Creon’s Tragic Flaw: Comparing Impulsiveness In Romeo And Creon

The Imperfection of Humanity

‘The essence of being human is that one does not seek perfection’ (George Orwell). Every individual, when progressing through life, begins to realize that perfection is unattainable and human beings all have flaws. The struggles and flaws of individuals govern the consequences of their judgment and belief. Showing the way of thinking behind one’s actions. This is evident in Romeo and Juliet as Shakespeare demonstrates Romeo as an impulsive young man madly in love with Juliet and determined to be with her, nevertheless overlooking advice given. Likewise, these tragic flaws are perceptible in King Creon in Antigone by Sophocles, who is just as stubborn, refusing to recognize the bonds of family that tie Antigone to her brother Polyneices and see his irrational laws as unfair, as well as his rashness in putting Antigone in jail. While both King Creon and Romeo exhibit tragic flaws of pride and impulsiveness, the greater downfall is clearly demonstrated by Romeo.

Consequences of Rash Decisions

If one was punished for every rash decision made, the world would be filled with punishment. For instance, Romeo is so deeply in love with Juliet he doesn’t realize his errors, and this intensifies his consequences’. Unfortunately, his impulsiveness becomes evident, and Romeo fights Tybalt. If Romeo had thought reasonably, he would not have been separated from Juliet. His banishment causes Romeo to act out with extreme despair to Friar Lawrence, and thinks that death would be better than exile.

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This is unbearable for Romeo, for he feels being banished from Verona is worse than death because he will not be able to see Juliet. He is so rash that he does not see how happy he should be for not being killed. The friar advises Romeo, ‘Ha banishment? Be merciful, say ‘death.’ This also portrays Romeo as very stubborn and intentionally chooses not to listen to advice, although Friar Lawrence precisely tells Romeo he should be merciful that he only got banished, furthering his downfall. Romeo could have prevented his leave from Verona if he had fully considered all options and thought about the consequences.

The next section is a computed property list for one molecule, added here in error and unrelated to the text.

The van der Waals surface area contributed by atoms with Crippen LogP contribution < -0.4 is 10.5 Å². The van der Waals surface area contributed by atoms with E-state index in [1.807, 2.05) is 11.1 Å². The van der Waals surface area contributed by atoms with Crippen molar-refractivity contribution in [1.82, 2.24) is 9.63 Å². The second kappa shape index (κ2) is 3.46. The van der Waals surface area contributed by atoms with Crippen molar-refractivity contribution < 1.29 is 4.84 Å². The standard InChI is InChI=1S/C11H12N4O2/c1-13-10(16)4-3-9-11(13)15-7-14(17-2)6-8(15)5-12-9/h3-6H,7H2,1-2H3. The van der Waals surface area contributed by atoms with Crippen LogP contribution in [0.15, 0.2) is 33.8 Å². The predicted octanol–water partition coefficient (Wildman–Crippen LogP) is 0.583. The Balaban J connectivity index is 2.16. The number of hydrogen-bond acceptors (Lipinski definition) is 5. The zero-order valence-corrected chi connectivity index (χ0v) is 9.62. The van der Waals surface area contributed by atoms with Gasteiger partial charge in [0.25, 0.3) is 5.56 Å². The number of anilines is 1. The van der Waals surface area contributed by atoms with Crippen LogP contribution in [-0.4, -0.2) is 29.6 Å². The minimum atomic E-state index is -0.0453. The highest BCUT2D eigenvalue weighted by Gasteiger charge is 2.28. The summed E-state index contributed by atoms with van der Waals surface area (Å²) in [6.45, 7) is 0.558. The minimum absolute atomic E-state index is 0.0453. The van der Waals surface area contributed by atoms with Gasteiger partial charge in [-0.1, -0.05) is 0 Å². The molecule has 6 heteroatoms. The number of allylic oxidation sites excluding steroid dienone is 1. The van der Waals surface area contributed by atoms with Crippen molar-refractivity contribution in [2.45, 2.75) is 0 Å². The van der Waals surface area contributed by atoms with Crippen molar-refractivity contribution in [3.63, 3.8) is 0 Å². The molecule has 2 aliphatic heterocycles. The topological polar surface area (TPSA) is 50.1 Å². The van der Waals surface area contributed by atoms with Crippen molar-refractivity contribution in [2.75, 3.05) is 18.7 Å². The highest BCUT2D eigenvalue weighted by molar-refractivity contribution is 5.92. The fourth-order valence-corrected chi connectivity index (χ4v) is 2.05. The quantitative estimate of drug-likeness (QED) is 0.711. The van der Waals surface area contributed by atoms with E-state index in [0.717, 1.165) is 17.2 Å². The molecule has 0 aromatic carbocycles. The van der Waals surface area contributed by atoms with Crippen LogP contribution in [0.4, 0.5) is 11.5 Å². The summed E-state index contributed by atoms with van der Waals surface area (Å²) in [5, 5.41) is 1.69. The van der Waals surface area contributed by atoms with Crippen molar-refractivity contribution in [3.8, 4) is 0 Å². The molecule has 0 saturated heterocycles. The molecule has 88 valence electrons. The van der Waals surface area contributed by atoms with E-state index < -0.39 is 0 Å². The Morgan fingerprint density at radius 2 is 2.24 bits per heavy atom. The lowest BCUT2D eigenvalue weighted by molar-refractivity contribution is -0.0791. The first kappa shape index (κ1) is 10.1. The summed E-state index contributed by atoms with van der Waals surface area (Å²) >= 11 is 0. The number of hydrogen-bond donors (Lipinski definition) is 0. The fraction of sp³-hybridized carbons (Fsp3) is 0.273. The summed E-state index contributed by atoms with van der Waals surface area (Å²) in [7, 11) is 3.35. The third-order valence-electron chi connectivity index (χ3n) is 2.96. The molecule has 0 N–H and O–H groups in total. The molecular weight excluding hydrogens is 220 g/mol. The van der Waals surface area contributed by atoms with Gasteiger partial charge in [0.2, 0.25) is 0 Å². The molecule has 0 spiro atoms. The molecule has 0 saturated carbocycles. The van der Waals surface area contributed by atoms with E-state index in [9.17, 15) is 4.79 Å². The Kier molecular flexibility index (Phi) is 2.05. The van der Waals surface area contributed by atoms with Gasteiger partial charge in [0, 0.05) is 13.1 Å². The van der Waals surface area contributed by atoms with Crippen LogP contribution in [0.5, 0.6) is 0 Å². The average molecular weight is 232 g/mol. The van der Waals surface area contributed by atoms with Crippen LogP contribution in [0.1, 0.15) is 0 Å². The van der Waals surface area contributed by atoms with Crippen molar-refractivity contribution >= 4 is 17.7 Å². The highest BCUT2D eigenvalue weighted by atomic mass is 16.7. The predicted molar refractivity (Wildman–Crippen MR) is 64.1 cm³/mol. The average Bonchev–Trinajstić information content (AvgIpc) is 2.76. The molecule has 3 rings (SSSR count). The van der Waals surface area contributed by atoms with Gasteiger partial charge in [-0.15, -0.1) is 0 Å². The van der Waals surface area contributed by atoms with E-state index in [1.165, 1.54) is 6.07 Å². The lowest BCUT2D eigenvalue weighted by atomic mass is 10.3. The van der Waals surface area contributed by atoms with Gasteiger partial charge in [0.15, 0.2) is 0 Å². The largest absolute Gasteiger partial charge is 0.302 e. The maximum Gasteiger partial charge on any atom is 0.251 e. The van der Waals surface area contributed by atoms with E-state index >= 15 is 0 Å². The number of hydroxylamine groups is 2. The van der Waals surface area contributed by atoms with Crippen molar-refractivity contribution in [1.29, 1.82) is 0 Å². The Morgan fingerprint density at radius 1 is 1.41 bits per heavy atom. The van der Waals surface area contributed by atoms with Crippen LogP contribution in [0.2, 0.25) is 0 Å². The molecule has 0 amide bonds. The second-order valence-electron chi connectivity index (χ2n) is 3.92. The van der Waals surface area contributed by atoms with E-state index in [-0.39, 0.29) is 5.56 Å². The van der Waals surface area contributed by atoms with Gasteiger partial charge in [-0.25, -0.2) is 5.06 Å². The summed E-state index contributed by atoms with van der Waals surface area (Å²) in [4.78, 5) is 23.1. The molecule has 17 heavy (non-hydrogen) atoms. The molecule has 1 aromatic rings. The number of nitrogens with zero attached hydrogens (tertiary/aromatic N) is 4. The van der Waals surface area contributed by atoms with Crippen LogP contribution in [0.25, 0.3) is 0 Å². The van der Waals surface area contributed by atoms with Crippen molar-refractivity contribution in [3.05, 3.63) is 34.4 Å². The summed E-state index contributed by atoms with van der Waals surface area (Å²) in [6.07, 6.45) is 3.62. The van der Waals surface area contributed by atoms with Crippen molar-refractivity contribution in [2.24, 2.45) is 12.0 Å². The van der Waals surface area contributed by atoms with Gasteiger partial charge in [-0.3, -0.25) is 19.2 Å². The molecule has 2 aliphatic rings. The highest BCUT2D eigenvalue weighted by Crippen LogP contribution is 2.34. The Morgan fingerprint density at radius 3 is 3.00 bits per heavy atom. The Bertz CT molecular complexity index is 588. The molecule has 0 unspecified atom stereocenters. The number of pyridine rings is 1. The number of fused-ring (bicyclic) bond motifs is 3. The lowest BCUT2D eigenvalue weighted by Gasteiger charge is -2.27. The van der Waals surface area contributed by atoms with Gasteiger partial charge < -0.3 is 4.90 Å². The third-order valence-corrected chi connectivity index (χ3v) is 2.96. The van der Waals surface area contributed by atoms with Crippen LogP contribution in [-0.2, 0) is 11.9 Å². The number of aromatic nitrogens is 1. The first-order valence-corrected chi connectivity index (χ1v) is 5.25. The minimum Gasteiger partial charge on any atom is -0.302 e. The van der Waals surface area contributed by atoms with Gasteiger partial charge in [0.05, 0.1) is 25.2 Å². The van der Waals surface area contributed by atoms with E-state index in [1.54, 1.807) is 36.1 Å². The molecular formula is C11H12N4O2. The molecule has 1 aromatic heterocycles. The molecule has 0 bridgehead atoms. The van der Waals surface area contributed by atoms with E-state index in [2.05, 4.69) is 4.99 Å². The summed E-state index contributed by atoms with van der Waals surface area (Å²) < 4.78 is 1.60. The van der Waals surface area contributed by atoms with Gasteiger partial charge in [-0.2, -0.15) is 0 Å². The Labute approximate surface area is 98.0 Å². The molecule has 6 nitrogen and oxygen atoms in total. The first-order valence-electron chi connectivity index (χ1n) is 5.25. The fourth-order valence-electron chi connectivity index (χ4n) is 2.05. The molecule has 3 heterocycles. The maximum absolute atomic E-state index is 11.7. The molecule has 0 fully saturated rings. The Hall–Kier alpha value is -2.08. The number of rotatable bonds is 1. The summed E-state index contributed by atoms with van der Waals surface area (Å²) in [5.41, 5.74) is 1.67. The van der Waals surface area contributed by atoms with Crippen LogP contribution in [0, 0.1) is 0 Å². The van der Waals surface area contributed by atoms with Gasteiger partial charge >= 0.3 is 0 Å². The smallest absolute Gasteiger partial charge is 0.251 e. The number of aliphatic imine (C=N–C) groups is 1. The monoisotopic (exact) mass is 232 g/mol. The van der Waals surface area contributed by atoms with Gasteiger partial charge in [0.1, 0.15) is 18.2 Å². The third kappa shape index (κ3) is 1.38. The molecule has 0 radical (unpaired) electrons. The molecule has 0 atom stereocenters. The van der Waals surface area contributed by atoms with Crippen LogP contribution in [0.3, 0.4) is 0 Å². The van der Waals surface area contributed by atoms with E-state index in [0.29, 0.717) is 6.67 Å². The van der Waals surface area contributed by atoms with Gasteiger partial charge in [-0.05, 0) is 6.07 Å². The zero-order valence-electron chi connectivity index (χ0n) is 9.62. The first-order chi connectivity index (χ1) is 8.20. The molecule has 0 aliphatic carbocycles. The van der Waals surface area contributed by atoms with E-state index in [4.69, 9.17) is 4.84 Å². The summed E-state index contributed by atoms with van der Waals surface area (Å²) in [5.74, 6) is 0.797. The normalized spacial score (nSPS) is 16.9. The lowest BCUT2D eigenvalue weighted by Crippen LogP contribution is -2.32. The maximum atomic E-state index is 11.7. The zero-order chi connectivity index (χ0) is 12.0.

Pride and Downfall

Choosing deliberately to avoid the advice of another will truly show the error in ways one’s self. This would evoke consequences that could’ve been prevented. Creon will not listen to anyone; he is stubborn, and his pride is so great he cannot bring himself to acknowledge that he could ever do wrong. When Creon is talking to Teiresias, he thinks that he is being paid off. He does not want to believe he could be wrong about Antigone. Creon even says, “Whatever you say, you will not change my will.” Creon also has a self-righteousness and cockiness, a feeling that he is superior to all. “The State is King!” says Creon, which shows that he even thinks he’s better than the gods are. Creon has too much pride, and the gods do not like that, and this causes Creon’s hubris downfall.

The death of someone close to another can embark on a change to one’s personality, mentality, and way of life. Romeo is not given that chance to change the error in his ways, whereas King Creon is shown the ongoing sequence of his actions and works to undo them, but obviously, it is too late. This is much less of a consequence than death. While Romeo is not able to reevaluate his life and change his errors because his downfall is his death, and this displays clearly that Romeo’s downfall is clearly greater, for he is not even able to amend his conflicts and change for the better. King Creon has the opportunity to amend his lifestyle and change his way, but Romeo is left to commit suicide, resulting in him not even being able to see his errors and fix them.

“Better to be a strong man with a weak point than to be a weak man without a strong point.” (William B.) Mistakes make people the way they are, and the consequences that come from them shape them into being better. If one takes those bad experiences and learns from them, one can then use them to prevent future consequences’ before they occur. Both Romeo and King Creon demonstrate that the tragic flaws made both downfalls rather hard, but they learned from them, although it took major consequences.


  1. Orwell, George. Collected Essays. Harcourt, Brace & World, 1961.
  2. Shakespeare, William. Romeo and Juliet. Oxford University Press, 2000.